Coffee plants were introduced to Rwanda by German missionaries in the early 1900s, though the country’s local production would not garner international acclaim until the start of the 21st century.
In the 1990s two crises threatened the future of coffee in Rwanda - the crash of the international coffee market and the Rwandan genocide in 1994. Rather than abandoning the industry a National Coffee Strategy was developed, and international funding and organisations stepped in to support its revitalisation.
Today there are nearly half a million coffee smallholdings in Rwanda and coffee is the country’s fourth largest export. Communal washing stations and government investment in infrastructure, quality control and training have helped Rwandan farmers economise their production and focus on the high quality of their crops.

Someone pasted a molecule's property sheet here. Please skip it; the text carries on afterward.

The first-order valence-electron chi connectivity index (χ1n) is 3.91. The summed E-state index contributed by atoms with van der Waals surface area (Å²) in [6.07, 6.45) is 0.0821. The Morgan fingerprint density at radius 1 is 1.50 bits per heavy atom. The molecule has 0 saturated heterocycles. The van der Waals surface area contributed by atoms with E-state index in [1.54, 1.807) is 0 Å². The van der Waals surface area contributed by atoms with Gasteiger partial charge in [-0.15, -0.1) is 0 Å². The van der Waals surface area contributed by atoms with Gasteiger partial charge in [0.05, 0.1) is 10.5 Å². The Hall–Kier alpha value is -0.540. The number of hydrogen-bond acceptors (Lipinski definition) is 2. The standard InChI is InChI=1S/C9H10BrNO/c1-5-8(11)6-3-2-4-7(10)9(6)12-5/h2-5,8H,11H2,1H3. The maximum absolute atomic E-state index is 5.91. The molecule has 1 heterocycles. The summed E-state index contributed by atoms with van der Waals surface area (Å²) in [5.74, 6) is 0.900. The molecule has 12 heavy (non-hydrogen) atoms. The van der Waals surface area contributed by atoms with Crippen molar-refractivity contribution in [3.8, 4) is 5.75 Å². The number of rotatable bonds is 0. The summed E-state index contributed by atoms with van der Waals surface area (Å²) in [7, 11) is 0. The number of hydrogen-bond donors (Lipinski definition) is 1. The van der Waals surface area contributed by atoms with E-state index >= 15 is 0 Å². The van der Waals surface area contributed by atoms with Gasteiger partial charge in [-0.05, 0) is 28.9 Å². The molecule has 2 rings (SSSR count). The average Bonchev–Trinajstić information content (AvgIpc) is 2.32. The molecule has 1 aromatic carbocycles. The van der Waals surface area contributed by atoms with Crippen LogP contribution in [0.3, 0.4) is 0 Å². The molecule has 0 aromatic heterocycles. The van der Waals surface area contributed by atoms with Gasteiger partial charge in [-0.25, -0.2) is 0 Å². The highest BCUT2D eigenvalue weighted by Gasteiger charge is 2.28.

Gads and Karthick, who founded the Bumbogo washing station, are part of a young generation of thought leaders committed to innovating the coffee industry in Rwanda. Since they returned to Rwanda from New Zealand, where they were displaced during the genocide of 1994, they have been committed to championing Rwandan speciality coffee in the international market.